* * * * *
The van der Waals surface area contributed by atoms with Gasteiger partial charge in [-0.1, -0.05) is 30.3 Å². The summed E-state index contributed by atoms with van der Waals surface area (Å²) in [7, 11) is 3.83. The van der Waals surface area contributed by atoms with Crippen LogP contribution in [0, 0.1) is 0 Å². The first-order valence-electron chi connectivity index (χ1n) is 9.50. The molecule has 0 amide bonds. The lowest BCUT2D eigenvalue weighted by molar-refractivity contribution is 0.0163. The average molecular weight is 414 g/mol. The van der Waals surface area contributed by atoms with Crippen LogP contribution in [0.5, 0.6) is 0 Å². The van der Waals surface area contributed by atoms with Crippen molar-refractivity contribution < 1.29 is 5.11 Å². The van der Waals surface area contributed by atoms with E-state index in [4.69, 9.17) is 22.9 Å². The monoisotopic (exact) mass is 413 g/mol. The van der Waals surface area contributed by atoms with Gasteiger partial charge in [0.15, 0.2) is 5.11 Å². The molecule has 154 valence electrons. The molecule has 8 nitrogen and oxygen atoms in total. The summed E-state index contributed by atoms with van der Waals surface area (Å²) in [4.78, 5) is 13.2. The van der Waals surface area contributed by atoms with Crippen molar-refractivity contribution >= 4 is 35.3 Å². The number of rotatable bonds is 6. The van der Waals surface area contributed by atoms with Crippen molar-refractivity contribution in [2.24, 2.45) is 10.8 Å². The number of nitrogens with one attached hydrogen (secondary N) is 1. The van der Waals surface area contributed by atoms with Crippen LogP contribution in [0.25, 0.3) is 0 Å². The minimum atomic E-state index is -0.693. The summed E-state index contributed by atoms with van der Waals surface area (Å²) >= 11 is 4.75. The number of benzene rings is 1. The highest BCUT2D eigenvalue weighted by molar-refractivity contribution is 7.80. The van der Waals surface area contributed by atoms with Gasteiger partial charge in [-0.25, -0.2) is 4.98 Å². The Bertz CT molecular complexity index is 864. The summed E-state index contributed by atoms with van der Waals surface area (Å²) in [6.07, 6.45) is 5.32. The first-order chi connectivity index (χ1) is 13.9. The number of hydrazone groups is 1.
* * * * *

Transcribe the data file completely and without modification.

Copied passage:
The van der Waals surface area contributed by atoms with Gasteiger partial charge in [-0.1, -0.05) is 30.3 Å². The summed E-state index contributed by atoms with van der Waals surface area (Å²) in [7, 11) is 3.83. The van der Waals surface area contributed by atoms with Crippen LogP contribution in [0, 0.1) is 0 Å². The first-order valence-electron chi connectivity index (χ1n) is 9.50. The molecule has 0 amide bonds. The lowest BCUT2D eigenvalue weighted by molar-refractivity contribution is 0.0163. The average molecular weight is 414 g/mol. The van der Waals surface area contributed by atoms with Crippen LogP contribution in [0.5, 0.6) is 0 Å². The van der Waals surface area contributed by atoms with Crippen molar-refractivity contribution < 1.29 is 5.11 Å². The van der Waals surface area contributed by atoms with E-state index in [4.69, 9.17) is 22.9 Å². The monoisotopic (exact) mass is 413 g/mol. The van der Waals surface area contributed by atoms with Gasteiger partial charge in [0.15, 0.2) is 5.11 Å². The molecule has 154 valence electrons. The molecule has 8 nitrogen and oxygen atoms in total. The summed E-state index contributed by atoms with van der Waals surface area (Å²) in [4.78, 5) is 13.2. The van der Waals surface area contributed by atoms with Crippen molar-refractivity contribution >= 4 is 35.3 Å². The number of rotatable bonds is 6. The van der Waals surface area contributed by atoms with Crippen molar-refractivity contribution in [2.24, 2.45) is 10.8 Å². The number of nitrogens with one attached hydrogen (secondary N) is 1. The van der Waals surface area contributed by atoms with Crippen LogP contribution in [0.25, 0.3) is 0 Å². The minimum atomic E-state index is -0.693. The summed E-state index contributed by atoms with van der Waals surface area (Å²) >= 11 is 4.75. The number of benzene rings is 1. The highest BCUT2D eigenvalue weighted by molar-refractivity contribution is 7.80. The van der Waals surface area contributed by atoms with Gasteiger partial charge in [-0.25, -0.2) is 4.98 Å². The Bertz CT molecular complexity index is 864. The summed E-state index contributed by atoms with van der Waals surface area (Å²) in [6.07, 6.45) is 5.32. The first-order chi connectivity index (χ1) is 13.9. The number of hydrazone groups is 1.